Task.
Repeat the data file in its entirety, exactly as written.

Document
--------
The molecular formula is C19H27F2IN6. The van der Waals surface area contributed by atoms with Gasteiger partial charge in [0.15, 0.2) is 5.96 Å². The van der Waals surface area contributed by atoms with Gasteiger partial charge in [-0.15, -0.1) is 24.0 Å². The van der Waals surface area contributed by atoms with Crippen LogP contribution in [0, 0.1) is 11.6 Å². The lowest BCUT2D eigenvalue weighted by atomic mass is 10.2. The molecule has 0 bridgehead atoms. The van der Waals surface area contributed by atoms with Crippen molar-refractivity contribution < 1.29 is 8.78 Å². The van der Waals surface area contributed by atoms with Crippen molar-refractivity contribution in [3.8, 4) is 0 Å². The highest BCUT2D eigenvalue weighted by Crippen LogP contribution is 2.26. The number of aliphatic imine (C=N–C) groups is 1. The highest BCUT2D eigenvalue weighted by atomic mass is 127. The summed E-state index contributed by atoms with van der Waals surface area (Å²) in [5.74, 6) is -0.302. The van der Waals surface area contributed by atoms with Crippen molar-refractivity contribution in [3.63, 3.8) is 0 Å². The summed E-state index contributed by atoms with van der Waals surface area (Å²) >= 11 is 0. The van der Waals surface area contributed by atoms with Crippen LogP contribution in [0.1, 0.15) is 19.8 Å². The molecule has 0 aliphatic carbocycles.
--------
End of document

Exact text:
The molecular formula is C19H27F2IN6. The van der Waals surface area contributed by atoms with Gasteiger partial charge in [0.15, 0.2) is 5.96 Å². The van der Waals surface area contributed by atoms with Gasteiger partial charge in [-0.15, -0.1) is 24.0 Å². The van der Waals surface area contributed by atoms with Crippen LogP contribution in [0, 0.1) is 11.6 Å². The lowest BCUT2D eigenvalue weighted by atomic mass is 10.2. The molecule has 0 bridgehead atoms. The van der Waals surface area contributed by atoms with Crippen molar-refractivity contribution < 1.29 is 8.78 Å². The van der Waals surface area contributed by atoms with Crippen molar-refractivity contribution in [3.8, 4) is 0 Å². The highest BCUT2D eigenvalue weighted by Crippen LogP contribution is 2.26. The number of aliphatic imine (C=N–C) groups is 1. The highest BCUT2D eigenvalue weighted by atomic mass is 127. The summed E-state index contributed by atoms with van der Waals surface area (Å²) in [5.74, 6) is -0.302. The van der Waals surface area contributed by atoms with Crippen molar-refractivity contribution in [3.63, 3.8) is 0 Å². The summed E-state index contributed by atoms with van der Waals surface area (Å²) >= 11 is 0. The van der Waals surface area contributed by atoms with Crippen LogP contribution in [0.1, 0.15) is 19.8 Å². The molecule has 0 aliphatic carbocycles.